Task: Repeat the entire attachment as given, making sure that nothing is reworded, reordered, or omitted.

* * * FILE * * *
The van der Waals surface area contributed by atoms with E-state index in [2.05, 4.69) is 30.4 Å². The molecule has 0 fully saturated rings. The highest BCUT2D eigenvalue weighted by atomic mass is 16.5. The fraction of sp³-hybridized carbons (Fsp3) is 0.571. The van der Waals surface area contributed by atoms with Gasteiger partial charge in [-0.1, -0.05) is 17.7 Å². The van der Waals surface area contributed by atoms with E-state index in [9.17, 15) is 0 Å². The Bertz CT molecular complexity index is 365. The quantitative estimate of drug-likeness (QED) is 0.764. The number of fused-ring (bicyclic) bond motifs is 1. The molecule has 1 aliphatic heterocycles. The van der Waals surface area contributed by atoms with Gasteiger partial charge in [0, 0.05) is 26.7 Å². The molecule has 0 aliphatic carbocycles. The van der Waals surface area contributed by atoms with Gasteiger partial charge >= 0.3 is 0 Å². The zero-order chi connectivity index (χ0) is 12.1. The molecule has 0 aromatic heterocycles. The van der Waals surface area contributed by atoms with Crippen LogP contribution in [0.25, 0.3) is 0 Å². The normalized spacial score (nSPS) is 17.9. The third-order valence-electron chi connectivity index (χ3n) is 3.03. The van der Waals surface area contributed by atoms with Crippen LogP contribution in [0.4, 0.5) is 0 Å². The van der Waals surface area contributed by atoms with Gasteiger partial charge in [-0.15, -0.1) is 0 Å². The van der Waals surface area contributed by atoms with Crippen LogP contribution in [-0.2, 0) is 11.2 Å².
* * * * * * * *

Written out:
The van der Waals surface area contributed by atoms with E-state index in [2.05, 4.69) is 30.4 Å². The molecule has 0 fully saturated rings. The highest BCUT2D eigenvalue weighted by atomic mass is 16.5. The fraction of sp³-hybridized carbons (Fsp3) is 0.571. The van der Waals surface area contributed by atoms with Gasteiger partial charge in [-0.1, -0.05) is 17.7 Å². The van der Waals surface area contributed by atoms with E-state index in [9.17, 15) is 0 Å². The Bertz CT molecular complexity index is 365. The quantitative estimate of drug-likeness (QED) is 0.764. The number of fused-ring (bicyclic) bond motifs is 1. The molecule has 1 aliphatic heterocycles. The van der Waals surface area contributed by atoms with Gasteiger partial charge in [0, 0.05) is 26.7 Å². The molecule has 0 aliphatic carbocycles. The van der Waals surface area contributed by atoms with Gasteiger partial charge >= 0.3 is 0 Å². The zero-order chi connectivity index (χ0) is 12.1. The molecule has 0 aromatic heterocycles. The van der Waals surface area contributed by atoms with Crippen LogP contribution in [0.25, 0.3) is 0 Å². The normalized spacial score (nSPS) is 17.9. The third-order valence-electron chi connectivity index (χ3n) is 3.03. The van der Waals surface area contributed by atoms with Crippen LogP contribution in [0.4, 0.5) is 0 Å². The van der Waals surface area contributed by atoms with Gasteiger partial charge in [-0.15, -0.1) is 0 Å². The van der Waals surface area contributed by atoms with Crippen LogP contribution in [-0.2, 0) is 11.2 Å².